Author: Jane Austen
Read: June, 2016
Genre: Romance, Victorian Literature
Oh dear. Oh dear, oh dear, oh dear. Loathe as I am to admit it my first foray into an Austen novel has not been an enjoyable endeavour. Emma, what went wrong? Your premise – a match matching, witty heroine trying to organise other peoples’ marriage prospects – promised humour, fun, and romance. This is not what I experienced. 😦
The main character, one Miss Emma Woodhouse, wasn’t particularly likeable, even by Austen’s own admission – “I am going to take a heroine whom no one but myself will much like.” Not to disagree with one of the most iconic writers to ever lift a pen, but perhaps this isn’t the best way to go about creating one’s protagonist? It made battling through the book a real challenge for me, but Emma’s popularity and critical acclaim as one of Austen’s better novels seems to prove that I, like Jon Snow, clearly know nothing.
But as a reader, my main concern is usually characters – if I like them, I can be pretty forgiving about a lack lustre plot. The issue I had with Emma was that I didn’t much like her to begin with – she was conceited, manipulative and exceedingly superficial. But, some people may argue, characters are supposed to flawed as that makes them realistic. Well yes, but they should also have some redeemable qualities too. Hell, even just one.
To be fair things did improve a little as the book went on. Emma does become marginally less annoying, emphasis on marginally. In saying that, I never felt particularly invested in her life or the supposed obstacles that occur within it at any point in the novel – it is difficult to feel much pity for a rich women who thinks trivial romantic misunderstandings are exceptionally important.
So Emma and I didn’t get along. This was an issue, certainly, but could have been saved had I grown to care about any of the other characters.
Spoiler alert: I didn’t.
They were all quite… meh. Like lukewarm tea. I’ll stomach it so as not to offend my Gran, and it’s not exactly awful tasting, it’s just that I’d rather be drinking something else. If it was anyone other than my Gran I’d put the cup down – if the author had been anyone other than Jane Austen I would have put this novel down and moved on to something else.
To summarise: characters = not so interesting. Me = heartbroken. Austen, your books are supposed to be amazing, your characterisation ingenious and witty. Why didn’t I get amazing and witty? Why?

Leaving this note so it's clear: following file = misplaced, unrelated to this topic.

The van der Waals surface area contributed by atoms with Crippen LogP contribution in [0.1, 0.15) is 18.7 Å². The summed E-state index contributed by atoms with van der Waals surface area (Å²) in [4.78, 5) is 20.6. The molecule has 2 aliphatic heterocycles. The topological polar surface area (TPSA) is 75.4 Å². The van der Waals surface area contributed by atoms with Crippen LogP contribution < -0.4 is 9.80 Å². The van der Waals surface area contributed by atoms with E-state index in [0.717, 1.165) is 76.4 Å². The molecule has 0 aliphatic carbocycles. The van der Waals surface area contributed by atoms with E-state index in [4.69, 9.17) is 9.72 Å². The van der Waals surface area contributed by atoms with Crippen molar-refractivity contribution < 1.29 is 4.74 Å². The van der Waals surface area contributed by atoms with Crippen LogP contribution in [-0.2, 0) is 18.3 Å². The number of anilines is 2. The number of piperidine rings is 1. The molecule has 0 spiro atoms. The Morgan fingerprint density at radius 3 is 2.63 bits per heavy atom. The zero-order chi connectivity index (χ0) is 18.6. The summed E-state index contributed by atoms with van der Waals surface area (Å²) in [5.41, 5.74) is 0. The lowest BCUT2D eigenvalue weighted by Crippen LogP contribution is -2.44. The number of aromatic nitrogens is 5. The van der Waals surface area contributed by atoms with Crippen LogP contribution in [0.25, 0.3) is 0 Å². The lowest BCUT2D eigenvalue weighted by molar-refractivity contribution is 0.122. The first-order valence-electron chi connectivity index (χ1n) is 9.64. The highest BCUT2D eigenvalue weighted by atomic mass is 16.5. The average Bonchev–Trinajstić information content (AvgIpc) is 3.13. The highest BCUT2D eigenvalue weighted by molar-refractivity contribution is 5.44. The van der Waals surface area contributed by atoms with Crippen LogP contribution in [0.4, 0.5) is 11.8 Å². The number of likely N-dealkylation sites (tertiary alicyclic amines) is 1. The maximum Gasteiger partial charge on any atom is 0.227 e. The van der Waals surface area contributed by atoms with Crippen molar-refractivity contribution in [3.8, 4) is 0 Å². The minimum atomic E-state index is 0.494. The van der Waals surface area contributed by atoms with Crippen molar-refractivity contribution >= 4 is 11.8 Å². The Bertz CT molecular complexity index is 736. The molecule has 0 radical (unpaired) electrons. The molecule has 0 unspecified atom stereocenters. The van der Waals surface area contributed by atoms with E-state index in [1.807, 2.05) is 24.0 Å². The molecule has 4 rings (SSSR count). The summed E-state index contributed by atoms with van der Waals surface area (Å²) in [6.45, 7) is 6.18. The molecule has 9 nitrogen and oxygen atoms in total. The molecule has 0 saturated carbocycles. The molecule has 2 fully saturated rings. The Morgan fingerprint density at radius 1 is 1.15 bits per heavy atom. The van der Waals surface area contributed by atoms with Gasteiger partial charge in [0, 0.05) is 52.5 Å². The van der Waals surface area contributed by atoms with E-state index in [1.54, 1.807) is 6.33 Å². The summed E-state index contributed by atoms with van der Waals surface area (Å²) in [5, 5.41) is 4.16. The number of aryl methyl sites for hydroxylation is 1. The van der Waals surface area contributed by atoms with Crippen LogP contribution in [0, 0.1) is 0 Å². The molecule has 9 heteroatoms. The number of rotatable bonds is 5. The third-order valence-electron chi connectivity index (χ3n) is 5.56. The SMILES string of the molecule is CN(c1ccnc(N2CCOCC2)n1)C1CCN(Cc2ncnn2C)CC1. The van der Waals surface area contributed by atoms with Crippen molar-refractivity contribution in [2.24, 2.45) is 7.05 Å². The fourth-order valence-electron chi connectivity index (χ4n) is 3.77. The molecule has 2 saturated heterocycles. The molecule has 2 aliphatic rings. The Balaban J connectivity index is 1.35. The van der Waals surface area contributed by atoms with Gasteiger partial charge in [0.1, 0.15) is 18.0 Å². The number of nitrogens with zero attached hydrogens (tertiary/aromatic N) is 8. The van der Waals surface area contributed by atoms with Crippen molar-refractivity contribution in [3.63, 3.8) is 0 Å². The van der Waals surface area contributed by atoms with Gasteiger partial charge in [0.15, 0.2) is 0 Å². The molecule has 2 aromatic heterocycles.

So the characters were all a bit useless – this could have been saved by a decent plot, which Emma’s match-matching shenanigans should have provided surely?
Alas, not. This book was dialogue heavy – there were far too many entirely irrelevant conversations. I mean, pages and pages of pointless chatter. The narrative was boring, following the woes of wealthy people and bad relationship choices. It felt long and meandering whilst reading – I feel that things could have been improved greatly by better editing.
And the ending! It was utterly predictable – SPOILERS! SPOILERS! SPOILERS! – Emma marries Knightly and Harriet marries that farmer guy, I think called Robert? Who, as you can tell by my near photographic recollection of his character, was a real stand out (insert copious amounts of sarcasm at your own discretion). Oh and Frank Churchill marries Jane Fairfax. The revelation of their secret engagement wasn’t something I saw coming actually, but my lack of interest in either character made any reaction of mine to this surprise somewhat muted. End spoilers.
Overall, I was hugely let down by this novel. I don’t know if it’s just me? I’ve heard so many fantastic things about Austen, and Emma in particular. I think I’ll attempt another Austen novel before I write off her books as not for me, but I’m definitely waiting at least a year – I need time to wash away the bitter disappointment.
“Why did we wait for anything? why not seize the pleasure at once? How often is happiness destroyed by preparation, foolish preparation!”
If you like this try:
Whilst I didn’t enjoy Emma, I have been told that I would on the basis that I really enjoyed Jane Eyre by Charlotte Bronte and Far From the Madding Crowd by Thomas Hardy. I’m also guessing Austen’s other works would appeal to fans of Emma.